Five years of research and testing of next-generation sequencing technology have brought us to where law enforcement can draw important conclusions from the analysis of a single unmatched DNA sample. Now Battelle has married that technology with computer software technology to move our knowledge to the streets and give law enforcement a game-changing tool, Battelle ExactID®.
The advanced capability of ExactID is one reason that, in January, the Defense Forensic Science Center (formerly the U.S. Army Criminal Investigation Laboratory or USACIL), purchased ExactID for their investigative unit. The Army will soon be joined in its use of Exact ID by other law enforcement agencies.
Exact ID is also part of a 19-month research study of next-generation sequencing technology now underway in seven labs across the country, part of an $825,000 National Institute of Justice grant.
In this study, Battelle, the world’s largest independent research and development non-profit, will work with some of the nation’s leading forensics labs to develop performance evaluation criteria. DNA samples provided by the National Institute of Standards and Technology (NIST) will then be analyzed by the labs.
Testing will include new instruments, chemical compounds or mixtures and software that analyzes biomarkers that can predict physical appearance, ancestry, clinical traits and familial relationships among people. This information can be invaluable to forensic analyses and casework, but is not currently approved for use by law enforcement.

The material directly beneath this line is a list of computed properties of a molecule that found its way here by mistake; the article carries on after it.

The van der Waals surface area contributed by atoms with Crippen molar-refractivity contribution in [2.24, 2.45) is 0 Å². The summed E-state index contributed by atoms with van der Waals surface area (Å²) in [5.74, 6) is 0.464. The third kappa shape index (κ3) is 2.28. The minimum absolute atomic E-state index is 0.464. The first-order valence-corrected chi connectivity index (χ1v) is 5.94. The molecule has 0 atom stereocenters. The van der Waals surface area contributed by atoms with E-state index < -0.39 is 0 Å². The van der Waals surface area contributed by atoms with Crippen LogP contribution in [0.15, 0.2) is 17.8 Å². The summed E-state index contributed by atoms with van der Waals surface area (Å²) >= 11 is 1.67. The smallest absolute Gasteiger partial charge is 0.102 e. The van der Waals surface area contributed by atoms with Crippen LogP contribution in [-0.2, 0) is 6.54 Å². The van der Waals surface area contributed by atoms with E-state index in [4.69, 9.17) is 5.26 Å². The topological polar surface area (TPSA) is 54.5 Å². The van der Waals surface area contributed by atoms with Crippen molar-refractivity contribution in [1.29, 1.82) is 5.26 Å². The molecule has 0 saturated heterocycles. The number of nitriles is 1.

An explosion of genetic research since the completion of the Human Genome Project in 2003 has uncovered thousands of biomarkers that can be applied to DNA-based forensics. Next generation sequencing takes this work to a new level, yielding significantly more information than current DNA testing.
Battelle is pursuing new algorithmic approaches that minimize the use of parameter variables that unnecessarily complicate the analysis. The approach also involves leveraging prior information to narrow the problem space. For example, if we know in advance the specific genetic loci of forensic interest, we can optimize the algorithms for those loci. Additionally, many forensic genomics sequencing workflows only sequence specific portions of the genome in the first place. Again, this is prior information that can be leveraged. Answering these kinds of domain-specific questions is much more straightforward and efficient than answering more general and unconstrained questions of interest, for example in cancer research.
The Battelle approach facilitates directly reporting the forensic genotypes of the targeted loci, with a minimum amount of user interpretation. Together, affordable MPS and approachable bioinformatics opens the doors to deep exploitation of DNA for the forensic analyst.
The embrace of ExactID by the Army investigation unit is an important step for ExactID, underscoring its credibility and success.